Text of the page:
Tidal interaction in compact binaries: a postNewtonian affine framework
Abstract
We develop a semianalytical approach, based on the postNewtonian expansion and on the affine approximation, to model the tidal deformation of neutron stars in the coalescence of black holeneutron star or neutron starneutron star binaries. Our equations describe, in a unified framework, both the system orbital evolution, and the neutron star deformations. These are driven by the tidal tensor, which we expand at postNewtonian order, including spin terms. We test the theoretical framework by simulating black holeneutron star coalescence up to the onset of mass shedding, which we determine by comparing the shape of the star with the Roche lobe. We validate our approach by comparing our results with those of fully relativistic, numerical simulations.
pacs:
04.25.Nx, 04.30.Dg, 04.25.dkI Introduction
Coalescing binaries composed of neutron stars (NS) and/or black holes (BH), are among the most promising sources of gravitational waves (GWs) to be detected by gravitational wave interferometers like Virgo and LIGO virgoligo (). These systems are also interesting since they are thought to be related to short gammaray burst NPP09 ().
The process of coalescence has been studied mainly using postNewtonian (PN) and fully relativistic, numerical simulations. PN expansion B06 () has the advantage of providing a semianalytic description of the evolution of the system, but it is poorly convergent in the strong field limit; therefore it is appropriate to study the inspiral phase only. These limitations have been overcome by PN resummed formulations like EOB EOB (), but these formulations are not able to describe the dynamical features of the stellar deformation. Moreover, in the standard PN expansion the compact objects are treated as pointlike up to the 4.5 (included) postNewtonian order. Finite size effects are, formally, of order 5PN; however their contribution is larger than what a naive counting of PN orders may suggest MW04 (). Tidal deformations have recently been included in the PN framework through the “Love number” approach FH08 (); H08 (), which assumes that the tidal field is proportional to the quadrupole momentum (see below). The effects of the tidal deformation on the orbital motion have been studied in VFH11 (); EOBtidal ().
Fully relativistic codes are the most powerful tool to investigate the latest phases of the inspiral and merger (see F09 () for a review on the subject). They are, however, not exempt from drawbacks: their computational cost is high, therefore the parameter space cannot be explored at large; furthermore, initial data solvers are still unable to provide accurate initial data for binaries with nonaligned spins, and may introduce spurious numerical effects which, if not appropriately cured, affect the subsequent evolution of the system. These problems are of particular relevance in BHNS binaries, where the lack of symmetry makes more difficult to follow the entire process of coalescence by fully relativistic simulations. For these reasons, the process has been studied in the literature using some simplifying assumptions, or for a restricted set of parameters. For instance, in TBFS07 (); S09q (); FGP09 (); FGP10 () the inspiral is modeled as a sequence of quasiequilibrium circular orbits with decreasing radius; in TBFS07 (); S09q () the process is studied by fully relativistic simulations, whereas FGP09 (); FGP10 () use the affine approach (see below). In F06a (); F06b () Einstein’s equations are evolved assuming that the black hole is non rotating, and for large values of the mass ratio , whereas in S07 (); S09 (); S10 (); E09 () takes values ; in E09 (); S11 () the black hole is assumed to rotate with spin parallel to the orbital angular momentum, and different values have been considered. For a recent review on fully relativistic simulations of BHNS binaries see ST11 () (the literature on NSNS coalescing binaries is much more extended, and we do not report it here).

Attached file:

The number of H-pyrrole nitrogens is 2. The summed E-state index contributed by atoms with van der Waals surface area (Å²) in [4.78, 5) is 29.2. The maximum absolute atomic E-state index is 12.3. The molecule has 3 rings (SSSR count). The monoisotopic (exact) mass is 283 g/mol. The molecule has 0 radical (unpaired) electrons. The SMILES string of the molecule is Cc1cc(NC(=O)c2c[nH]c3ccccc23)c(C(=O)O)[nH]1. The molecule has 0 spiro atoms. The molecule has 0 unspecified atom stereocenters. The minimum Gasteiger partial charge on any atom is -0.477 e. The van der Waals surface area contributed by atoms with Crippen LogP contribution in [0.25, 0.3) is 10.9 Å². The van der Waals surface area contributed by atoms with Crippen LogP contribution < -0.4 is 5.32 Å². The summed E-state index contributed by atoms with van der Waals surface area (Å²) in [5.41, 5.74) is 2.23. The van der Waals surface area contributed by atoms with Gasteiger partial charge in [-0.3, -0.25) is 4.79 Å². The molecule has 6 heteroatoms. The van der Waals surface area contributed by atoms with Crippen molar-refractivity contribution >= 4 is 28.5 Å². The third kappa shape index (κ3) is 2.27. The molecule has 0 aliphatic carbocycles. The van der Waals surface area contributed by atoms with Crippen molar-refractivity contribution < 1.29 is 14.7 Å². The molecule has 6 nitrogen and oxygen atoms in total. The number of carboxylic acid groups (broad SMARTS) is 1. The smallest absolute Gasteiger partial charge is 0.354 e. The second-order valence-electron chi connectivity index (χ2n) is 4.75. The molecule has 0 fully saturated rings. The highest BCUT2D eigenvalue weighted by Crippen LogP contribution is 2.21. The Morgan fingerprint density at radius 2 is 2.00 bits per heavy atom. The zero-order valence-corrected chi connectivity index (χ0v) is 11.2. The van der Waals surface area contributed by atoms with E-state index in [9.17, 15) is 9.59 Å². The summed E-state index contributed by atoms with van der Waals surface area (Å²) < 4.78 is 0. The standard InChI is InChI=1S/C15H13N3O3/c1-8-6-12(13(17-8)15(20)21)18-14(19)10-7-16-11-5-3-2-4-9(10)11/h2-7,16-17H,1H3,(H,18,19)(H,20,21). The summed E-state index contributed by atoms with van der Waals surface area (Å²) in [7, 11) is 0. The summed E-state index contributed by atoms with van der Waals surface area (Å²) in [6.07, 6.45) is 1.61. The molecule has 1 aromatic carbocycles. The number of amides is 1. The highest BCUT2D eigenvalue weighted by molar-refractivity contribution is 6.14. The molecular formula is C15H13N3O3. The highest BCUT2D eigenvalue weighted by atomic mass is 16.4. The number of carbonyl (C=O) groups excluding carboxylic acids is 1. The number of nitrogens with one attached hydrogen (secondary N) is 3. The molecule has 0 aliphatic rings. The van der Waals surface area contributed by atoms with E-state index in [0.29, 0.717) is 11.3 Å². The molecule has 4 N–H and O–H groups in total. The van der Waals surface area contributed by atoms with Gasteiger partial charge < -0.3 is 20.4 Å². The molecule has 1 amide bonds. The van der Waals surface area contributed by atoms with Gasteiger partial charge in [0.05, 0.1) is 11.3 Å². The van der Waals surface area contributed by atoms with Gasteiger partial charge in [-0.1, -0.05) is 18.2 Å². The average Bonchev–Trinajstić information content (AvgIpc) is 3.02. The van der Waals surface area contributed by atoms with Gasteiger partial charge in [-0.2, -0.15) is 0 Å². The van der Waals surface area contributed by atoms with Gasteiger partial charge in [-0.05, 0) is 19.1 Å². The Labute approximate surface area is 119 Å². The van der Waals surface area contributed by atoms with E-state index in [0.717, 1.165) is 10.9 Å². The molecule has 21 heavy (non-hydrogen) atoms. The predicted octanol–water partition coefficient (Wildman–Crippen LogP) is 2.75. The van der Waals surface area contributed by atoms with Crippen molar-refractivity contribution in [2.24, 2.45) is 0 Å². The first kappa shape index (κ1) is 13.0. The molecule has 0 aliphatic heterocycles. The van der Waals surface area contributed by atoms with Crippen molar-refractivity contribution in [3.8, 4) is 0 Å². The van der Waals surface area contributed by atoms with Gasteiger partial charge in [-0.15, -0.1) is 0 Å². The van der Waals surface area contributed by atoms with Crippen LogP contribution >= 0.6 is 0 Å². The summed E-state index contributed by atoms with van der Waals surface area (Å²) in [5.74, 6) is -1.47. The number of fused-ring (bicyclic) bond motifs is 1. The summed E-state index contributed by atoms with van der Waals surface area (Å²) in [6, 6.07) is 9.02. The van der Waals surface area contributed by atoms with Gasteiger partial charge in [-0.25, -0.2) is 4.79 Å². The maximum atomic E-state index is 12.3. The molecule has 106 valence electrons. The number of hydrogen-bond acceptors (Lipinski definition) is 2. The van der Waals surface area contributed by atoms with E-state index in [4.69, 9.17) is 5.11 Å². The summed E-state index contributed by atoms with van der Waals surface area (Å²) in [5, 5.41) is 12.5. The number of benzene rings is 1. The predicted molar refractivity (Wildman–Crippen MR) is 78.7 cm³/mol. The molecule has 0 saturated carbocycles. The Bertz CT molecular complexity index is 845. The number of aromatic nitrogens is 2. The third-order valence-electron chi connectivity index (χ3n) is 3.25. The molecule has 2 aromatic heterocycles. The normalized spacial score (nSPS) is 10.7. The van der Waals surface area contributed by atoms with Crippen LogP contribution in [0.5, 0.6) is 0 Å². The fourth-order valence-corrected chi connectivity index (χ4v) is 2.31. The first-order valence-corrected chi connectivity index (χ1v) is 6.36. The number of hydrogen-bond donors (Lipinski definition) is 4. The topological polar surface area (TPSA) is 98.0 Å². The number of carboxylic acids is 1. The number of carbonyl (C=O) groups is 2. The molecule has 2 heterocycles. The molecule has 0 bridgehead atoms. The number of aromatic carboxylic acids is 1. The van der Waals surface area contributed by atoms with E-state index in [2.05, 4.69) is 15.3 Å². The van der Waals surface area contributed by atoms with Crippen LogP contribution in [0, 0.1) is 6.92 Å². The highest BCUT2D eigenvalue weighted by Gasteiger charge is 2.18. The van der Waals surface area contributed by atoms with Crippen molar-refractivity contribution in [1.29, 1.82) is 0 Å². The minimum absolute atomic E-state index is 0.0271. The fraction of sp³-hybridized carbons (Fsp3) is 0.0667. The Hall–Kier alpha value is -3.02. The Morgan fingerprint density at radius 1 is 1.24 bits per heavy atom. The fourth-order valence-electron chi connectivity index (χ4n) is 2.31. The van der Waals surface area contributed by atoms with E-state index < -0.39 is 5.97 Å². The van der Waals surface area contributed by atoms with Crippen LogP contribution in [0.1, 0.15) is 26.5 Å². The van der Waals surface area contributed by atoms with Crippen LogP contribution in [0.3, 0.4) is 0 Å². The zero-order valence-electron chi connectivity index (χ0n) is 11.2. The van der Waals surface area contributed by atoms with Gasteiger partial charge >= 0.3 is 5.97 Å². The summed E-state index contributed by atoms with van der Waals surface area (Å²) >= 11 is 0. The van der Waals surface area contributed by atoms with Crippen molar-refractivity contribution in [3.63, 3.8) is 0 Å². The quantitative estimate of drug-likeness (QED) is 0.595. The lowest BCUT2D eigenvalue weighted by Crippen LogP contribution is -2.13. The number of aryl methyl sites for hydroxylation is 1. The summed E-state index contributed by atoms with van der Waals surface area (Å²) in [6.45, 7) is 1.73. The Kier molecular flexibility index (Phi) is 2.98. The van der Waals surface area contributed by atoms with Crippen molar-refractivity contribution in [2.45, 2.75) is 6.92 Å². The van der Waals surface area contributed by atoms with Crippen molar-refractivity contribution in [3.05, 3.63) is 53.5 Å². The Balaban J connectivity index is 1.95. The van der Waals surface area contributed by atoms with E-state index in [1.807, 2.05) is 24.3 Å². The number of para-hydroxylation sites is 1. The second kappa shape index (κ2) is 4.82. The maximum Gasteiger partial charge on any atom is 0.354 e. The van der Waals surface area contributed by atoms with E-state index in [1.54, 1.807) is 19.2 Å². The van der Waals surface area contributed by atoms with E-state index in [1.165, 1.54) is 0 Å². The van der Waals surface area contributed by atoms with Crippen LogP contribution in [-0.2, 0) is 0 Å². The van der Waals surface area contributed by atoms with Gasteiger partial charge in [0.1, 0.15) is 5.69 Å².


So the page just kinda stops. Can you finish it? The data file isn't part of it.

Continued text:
In this paper we develop a semianalytic approach to study BHNS and NSNS coalescence, by merging two different frameworks: the PN approach, which accurately describes the system orbital motion, and the affine model CL85 (); LM85 (); WL00 (); CFS06 (); FGP09 (); FGP10 (), which describes the stellar deformations induced by the tidal field. To this aim, we compute the tidal tensor associated to the PN metric of a twobody system, defined in terms of the PN Riemann tensor and of the local tetrad of the deformed body
(1) 
up to . This tensor was derived with a different approach in DSX92 (); RF05 (); VF09 () up to ; our expression coincides with that of VF09 () and also includes terms, associated to the spins of the compact objects.
In the affine model the NS is described as a deformable ellipsoid, subject to its selfgravity, to internal pressure forces and to the tidal field of the companion. In the original formulation of this approach, the NS structure was considered at a Newtonian order, assuming a polytropic equation of state (EOS) CL85 (); LM85 (); WL00 (); CFS06 (). A first improvement was introduced in FGP09 (); FGP10 (), where general relativity was taken into account in the description of the stellar structure, and nonpolytropic EOSs were considered. This approach was used to study quasiequilibrium configuration sequences of BHNS systems, in order to estimate the critical distance at which the NS is disrupted by the tidal interaction FGP09 (), to determine the corresponding cutoff frequency in the emitted gravitational wave signal FGP10 (); PROR11 (), and to estimate the mass of the torus which forms after the NS is disrupted PTR11 ().